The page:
“We’ve been lucky to have a great cap table, but what stood out with Bala was prior experience, the deep understanding of running SaaS businesses and scaling India-US GTM, which is the number one growth-stage-company help that we look for,” says Shashank Bijapur, co-founder and CEO of Spotdraft.

So far, Arkam has invested close to $5 million in Spotdraft, but “they started showing value to the business even before they had given us a term sheet,” Bijapur says.

Arkam brings both strategic and tactical insight, he says. Meaning they are sounding boards for both “the x-to-10x journey” and for what’s needed today, like recruiting a subject matter specialist.

The aggregate market value of the Arkam portfolio exceeds $2.5 billion, according to Arkam’s press release announcing the second fund today.

“These founders are using technology to find a way to change the industry itself,” Bala says. As of December 2022, “our companies had an average cash runway of 40 months, aligning with our philosophy of ‘cash is king,’” Chandra adds.

Also read: Have VCs been fair in valuing startups?

Second Fund

The plan for the second fund is more of the same, with a couple of additions. With Fund II, within middle-India digitalisation, Arkam will continue to focus on financial services, skilling, food, agriculture, healthcare, mobility, and SaaS, going deeper in these sectors.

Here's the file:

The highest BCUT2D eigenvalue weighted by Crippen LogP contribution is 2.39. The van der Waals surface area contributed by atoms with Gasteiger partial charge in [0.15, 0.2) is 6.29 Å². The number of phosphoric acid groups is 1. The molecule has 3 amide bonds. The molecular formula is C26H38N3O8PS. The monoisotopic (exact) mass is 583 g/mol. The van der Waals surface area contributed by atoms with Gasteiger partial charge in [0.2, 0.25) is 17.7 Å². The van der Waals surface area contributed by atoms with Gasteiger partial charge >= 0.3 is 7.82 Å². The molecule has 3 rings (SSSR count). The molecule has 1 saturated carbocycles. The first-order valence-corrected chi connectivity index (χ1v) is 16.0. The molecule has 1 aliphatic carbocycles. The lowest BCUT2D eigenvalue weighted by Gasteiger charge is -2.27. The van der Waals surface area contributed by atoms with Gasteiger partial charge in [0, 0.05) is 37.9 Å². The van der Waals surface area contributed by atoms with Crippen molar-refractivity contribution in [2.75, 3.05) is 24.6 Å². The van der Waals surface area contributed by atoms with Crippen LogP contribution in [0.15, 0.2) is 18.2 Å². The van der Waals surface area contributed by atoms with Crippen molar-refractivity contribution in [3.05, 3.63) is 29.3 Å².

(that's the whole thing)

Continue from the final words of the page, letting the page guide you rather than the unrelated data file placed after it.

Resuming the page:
“Fintech and health care, in particular, offer immense potential for growth, and our focus is on building full-stack businesses that can cater to a customer base of 100 million or more,” Chandra says.

The firm will add investments in “promising areas like manufacturing tech and EVs,” Arkam said in the press release.

With Fund II, Arkam will build a portfolio of 20 tech startups. Top-tier global institutional investors and family offices will form the limited partner base for it. Current investors include British International Investment, SIDBI, Evolvence, Quilvest, US Institutional Investors, and large family offices.

“We typically engage with fund managers a year or two prior to starting a relationship. We were impressed with the conviction and track record that Arkam’s partners brought to the platform,” says Chirantan Patnaik, director, venture capital at BII.

“More importantly, the team has a clear vision to build an equitable and enduring investment firm – this is absolutely critical for long term success in this business,” Patnaik adds.

The target for the second fund is $180 million, which the partners expect to raise by the end of this year.

Also read: Antler India: Finding Steve Wozniaks for every Steve Jobs

Limitless Demand

Chandra, by his own account had an idyllic childhood, attending a St Joseph’s school in Dehradun, which – run by Jesuits – was very disciplined, but also “a place where you could be yourself,” he recalls in an interview with 1947 Rise, in February 2022. And even as a kid, it was safe enough for him to walk home, taking shortcuts through some verdant patches, jumping over streams.

It was also “an island of a very cosmopolitan population,” a Dehradun that was very different from what the hill station town is today, he says. It had several research institutions with people from all over India.